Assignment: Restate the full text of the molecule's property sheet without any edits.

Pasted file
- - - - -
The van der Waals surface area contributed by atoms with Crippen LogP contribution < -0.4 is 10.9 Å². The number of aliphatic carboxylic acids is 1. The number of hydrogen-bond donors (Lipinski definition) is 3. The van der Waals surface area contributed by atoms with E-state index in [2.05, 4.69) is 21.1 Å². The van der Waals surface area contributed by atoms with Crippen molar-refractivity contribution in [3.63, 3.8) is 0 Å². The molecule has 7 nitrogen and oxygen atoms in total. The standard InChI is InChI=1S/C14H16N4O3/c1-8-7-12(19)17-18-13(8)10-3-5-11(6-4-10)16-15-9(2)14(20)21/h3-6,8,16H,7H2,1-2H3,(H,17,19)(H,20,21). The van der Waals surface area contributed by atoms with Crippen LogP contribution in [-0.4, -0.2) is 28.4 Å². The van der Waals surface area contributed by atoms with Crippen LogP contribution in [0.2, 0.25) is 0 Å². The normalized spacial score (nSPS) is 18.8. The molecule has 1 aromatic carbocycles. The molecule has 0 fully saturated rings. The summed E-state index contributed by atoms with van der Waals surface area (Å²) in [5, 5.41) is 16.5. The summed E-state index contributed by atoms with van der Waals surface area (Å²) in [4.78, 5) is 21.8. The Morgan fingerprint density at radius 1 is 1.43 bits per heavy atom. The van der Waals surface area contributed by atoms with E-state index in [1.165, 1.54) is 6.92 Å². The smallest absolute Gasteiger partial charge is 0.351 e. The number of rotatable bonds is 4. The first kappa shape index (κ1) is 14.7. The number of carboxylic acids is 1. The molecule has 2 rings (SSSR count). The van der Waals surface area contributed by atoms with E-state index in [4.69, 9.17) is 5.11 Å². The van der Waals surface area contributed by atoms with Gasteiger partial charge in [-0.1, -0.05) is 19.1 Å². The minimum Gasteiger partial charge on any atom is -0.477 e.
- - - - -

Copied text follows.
The van der Waals surface area contributed by atoms with Crippen LogP contribution < -0.4 is 10.9 Å². The number of aliphatic carboxylic acids is 1. The number of hydrogen-bond donors (Lipinski definition) is 3. The van der Waals surface area contributed by atoms with E-state index in [2.05, 4.69) is 21.1 Å². The van der Waals surface area contributed by atoms with Crippen molar-refractivity contribution in [3.63, 3.8) is 0 Å². The molecule has 7 nitrogen and oxygen atoms in total. The standard InChI is InChI=1S/C14H16N4O3/c1-8-7-12(19)17-18-13(8)10-3-5-11(6-4-10)16-15-9(2)14(20)21/h3-6,8,16H,7H2,1-2H3,(H,17,19)(H,20,21). The van der Waals surface area contributed by atoms with Crippen LogP contribution in [-0.4, -0.2) is 28.4 Å². The van der Waals surface area contributed by atoms with Crippen LogP contribution in [0.2, 0.25) is 0 Å². The normalized spacial score (nSPS) is 18.8. The molecule has 1 aromatic carbocycles. The molecule has 0 fully saturated rings. The summed E-state index contributed by atoms with van der Waals surface area (Å²) in [5, 5.41) is 16.5. The summed E-state index contributed by atoms with van der Waals surface area (Å²) in [4.78, 5) is 21.8. The Morgan fingerprint density at radius 1 is 1.43 bits per heavy atom. The van der Waals surface area contributed by atoms with E-state index in [1.165, 1.54) is 6.92 Å². The smallest absolute Gasteiger partial charge is 0.351 e. The number of rotatable bonds is 4. The first kappa shape index (κ1) is 14.7. The number of carboxylic acids is 1. The molecule has 2 rings (SSSR count). The van der Waals surface area contributed by atoms with E-state index in [4.69, 9.17) is 5.11 Å². The van der Waals surface area contributed by atoms with Gasteiger partial charge in [-0.1, -0.05) is 19.1 Å². The minimum Gasteiger partial charge on any atom is -0.477 e.